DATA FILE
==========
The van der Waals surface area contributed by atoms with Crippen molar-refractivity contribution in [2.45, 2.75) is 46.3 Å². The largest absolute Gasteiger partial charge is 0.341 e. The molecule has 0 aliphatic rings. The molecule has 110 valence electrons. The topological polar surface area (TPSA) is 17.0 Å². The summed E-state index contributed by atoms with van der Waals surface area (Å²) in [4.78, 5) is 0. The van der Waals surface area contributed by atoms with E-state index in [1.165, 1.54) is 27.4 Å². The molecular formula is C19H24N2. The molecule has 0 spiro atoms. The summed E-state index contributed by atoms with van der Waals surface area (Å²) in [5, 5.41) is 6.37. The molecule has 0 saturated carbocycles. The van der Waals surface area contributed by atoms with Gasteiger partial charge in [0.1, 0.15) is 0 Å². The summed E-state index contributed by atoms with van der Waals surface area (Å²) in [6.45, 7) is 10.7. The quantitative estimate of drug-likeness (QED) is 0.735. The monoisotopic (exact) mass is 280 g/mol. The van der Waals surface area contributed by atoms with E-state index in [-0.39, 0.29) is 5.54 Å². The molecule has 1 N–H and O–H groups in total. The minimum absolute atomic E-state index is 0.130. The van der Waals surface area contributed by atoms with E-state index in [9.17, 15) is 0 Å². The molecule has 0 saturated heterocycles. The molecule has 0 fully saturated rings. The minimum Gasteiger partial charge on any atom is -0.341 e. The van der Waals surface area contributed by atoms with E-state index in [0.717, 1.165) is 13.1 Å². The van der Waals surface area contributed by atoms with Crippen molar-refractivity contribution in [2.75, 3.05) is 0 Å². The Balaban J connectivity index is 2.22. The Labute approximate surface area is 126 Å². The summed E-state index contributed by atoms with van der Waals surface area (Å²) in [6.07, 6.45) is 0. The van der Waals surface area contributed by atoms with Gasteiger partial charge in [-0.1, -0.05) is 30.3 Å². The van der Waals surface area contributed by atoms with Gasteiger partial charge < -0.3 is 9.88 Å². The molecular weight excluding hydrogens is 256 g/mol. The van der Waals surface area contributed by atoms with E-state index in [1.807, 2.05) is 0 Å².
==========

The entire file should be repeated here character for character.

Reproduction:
The van der Waals surface area contributed by atoms with Crippen molar-refractivity contribution in [2.45, 2.75) is 46.3 Å². The largest absolute Gasteiger partial charge is 0.341 e. The molecule has 0 aliphatic rings. The molecule has 110 valence electrons. The topological polar surface area (TPSA) is 17.0 Å². The summed E-state index contributed by atoms with van der Waals surface area (Å²) in [4.78, 5) is 0. The van der Waals surface area contributed by atoms with E-state index in [1.165, 1.54) is 27.4 Å². The molecular formula is C19H24N2. The molecule has 0 spiro atoms. The summed E-state index contributed by atoms with van der Waals surface area (Å²) in [5, 5.41) is 6.37. The molecule has 0 saturated carbocycles. The van der Waals surface area contributed by atoms with Gasteiger partial charge in [0.1, 0.15) is 0 Å². The summed E-state index contributed by atoms with van der Waals surface area (Å²) in [6.45, 7) is 10.7. The quantitative estimate of drug-likeness (QED) is 0.735. The monoisotopic (exact) mass is 280 g/mol. The van der Waals surface area contributed by atoms with E-state index in [-0.39, 0.29) is 5.54 Å². The molecule has 1 N–H and O–H groups in total. The minimum absolute atomic E-state index is 0.130. The van der Waals surface area contributed by atoms with E-state index in [9.17, 15) is 0 Å². The molecule has 0 saturated heterocycles. The molecule has 0 fully saturated rings. The minimum Gasteiger partial charge on any atom is -0.341 e. The van der Waals surface area contributed by atoms with E-state index in [0.717, 1.165) is 13.1 Å². The van der Waals surface area contributed by atoms with Crippen molar-refractivity contribution in [2.75, 3.05) is 0 Å². The Balaban J connectivity index is 2.22. The Labute approximate surface area is 126 Å². The summed E-state index contributed by atoms with van der Waals surface area (Å²) in [6.07, 6.45) is 0. The van der Waals surface area contributed by atoms with Gasteiger partial charge in [-0.1, -0.05) is 30.3 Å². The van der Waals surface area contributed by atoms with Gasteiger partial charge < -0.3 is 9.88 Å². The molecular weight excluding hydrogens is 256 g/mol. The van der Waals surface area contributed by atoms with E-state index in [1.807, 2.05) is 0 Å².